Good morning, everyone, and welcome to the middle of the week. Congratulations on making it this far, and remember there are only a few more days until the weekend arrives. So keep plugging away. After all, what are the alternatives? While you ponder the possibilities, we invite you to join us for a delightful cup of stimulation. Remember that no prescription is required. Our choice today is cinnamon hazelnut, for those tracking this sort of thing. Meanwhile, here is the latest menu of tidbits to help you on your way. Have a wonderful day, and please do stay in touch. …
Endo International became the latest pharmaceutical company to file for bankruptcy under the weight of lawsuits alleging it played a role in fueling the opioid crisis, The Wall Street Journal notes. The drugmaker filed for chapter 11 protection after struggling with more than $8 billion in debt, competition from generic manufacturers, and opioid litigation. Endo said that most of its first-lien creditors have agreed to buy the business out of bankruptcy, in return for $6 billion in debt forgiveness. Endo has faced thousands of lawsuits over the marketing and sale of its painkiller Opana ER, which the company discontinued in 2017 at the request of the U.S. Food and Drug Administration.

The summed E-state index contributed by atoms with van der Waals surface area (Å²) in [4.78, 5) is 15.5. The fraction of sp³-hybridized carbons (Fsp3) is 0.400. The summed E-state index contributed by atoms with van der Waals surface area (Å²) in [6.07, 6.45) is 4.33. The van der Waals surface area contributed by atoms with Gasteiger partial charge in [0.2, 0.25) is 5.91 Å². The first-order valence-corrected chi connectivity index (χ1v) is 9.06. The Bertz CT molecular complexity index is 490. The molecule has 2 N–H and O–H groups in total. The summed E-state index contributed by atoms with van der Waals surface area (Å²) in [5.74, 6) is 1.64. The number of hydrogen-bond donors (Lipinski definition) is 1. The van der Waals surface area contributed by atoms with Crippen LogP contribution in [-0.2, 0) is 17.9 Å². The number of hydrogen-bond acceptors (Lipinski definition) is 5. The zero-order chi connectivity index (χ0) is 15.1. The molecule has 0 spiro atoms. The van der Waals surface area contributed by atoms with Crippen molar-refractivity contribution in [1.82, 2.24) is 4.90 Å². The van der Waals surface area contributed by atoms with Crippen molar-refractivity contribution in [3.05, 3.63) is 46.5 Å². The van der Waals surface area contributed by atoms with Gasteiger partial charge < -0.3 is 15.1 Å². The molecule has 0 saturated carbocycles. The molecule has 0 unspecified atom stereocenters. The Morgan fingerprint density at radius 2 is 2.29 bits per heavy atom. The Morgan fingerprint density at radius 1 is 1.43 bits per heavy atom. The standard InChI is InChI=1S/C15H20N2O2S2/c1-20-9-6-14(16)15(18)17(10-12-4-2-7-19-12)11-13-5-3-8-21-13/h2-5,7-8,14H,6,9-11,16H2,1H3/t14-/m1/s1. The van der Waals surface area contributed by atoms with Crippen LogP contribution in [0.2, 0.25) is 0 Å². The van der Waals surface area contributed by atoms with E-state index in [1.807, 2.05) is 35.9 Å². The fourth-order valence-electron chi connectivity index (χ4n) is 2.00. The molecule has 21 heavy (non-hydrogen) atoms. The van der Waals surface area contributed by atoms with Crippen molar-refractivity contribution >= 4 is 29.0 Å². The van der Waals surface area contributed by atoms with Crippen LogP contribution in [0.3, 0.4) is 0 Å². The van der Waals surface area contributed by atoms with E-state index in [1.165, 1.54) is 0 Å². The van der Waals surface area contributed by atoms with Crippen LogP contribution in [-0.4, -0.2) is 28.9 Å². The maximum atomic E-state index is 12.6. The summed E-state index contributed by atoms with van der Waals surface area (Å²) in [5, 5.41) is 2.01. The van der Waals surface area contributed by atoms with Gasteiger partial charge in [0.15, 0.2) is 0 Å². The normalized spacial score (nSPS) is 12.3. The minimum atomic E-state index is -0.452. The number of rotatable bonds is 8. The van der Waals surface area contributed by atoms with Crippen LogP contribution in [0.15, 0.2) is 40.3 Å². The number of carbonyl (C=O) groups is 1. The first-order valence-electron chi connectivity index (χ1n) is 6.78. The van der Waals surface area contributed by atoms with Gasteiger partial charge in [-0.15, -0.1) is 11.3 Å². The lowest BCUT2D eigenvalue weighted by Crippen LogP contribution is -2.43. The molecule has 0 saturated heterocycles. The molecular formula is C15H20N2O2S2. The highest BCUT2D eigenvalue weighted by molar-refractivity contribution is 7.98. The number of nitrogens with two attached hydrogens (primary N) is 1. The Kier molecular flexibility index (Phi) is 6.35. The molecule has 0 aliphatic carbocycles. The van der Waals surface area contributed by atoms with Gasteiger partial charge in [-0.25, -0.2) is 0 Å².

The plaintiff in the first lawsuit over the Zantac heartburn drug scheduled to go to trial has agreed to drop his case, Reuters writes. The first trial in one of those lawsuits had been scheduled to begin on Monday in an Illinois state court. The plaintiff, Joseph Bayer, alleged that he developed esophageal cancer from taking over-the-counter Zantac. Alexandra Walsh, an attorney for Bayer, said her client could not proceed for “personal health reasons” but had the right to refile his case within a year. Zantac, originally marketed by a forerunner of GSK, has been sold by several brand-name companies. Separately, a few generic drugmakers agreed to settle with Bayer for a total of more than $500,000.
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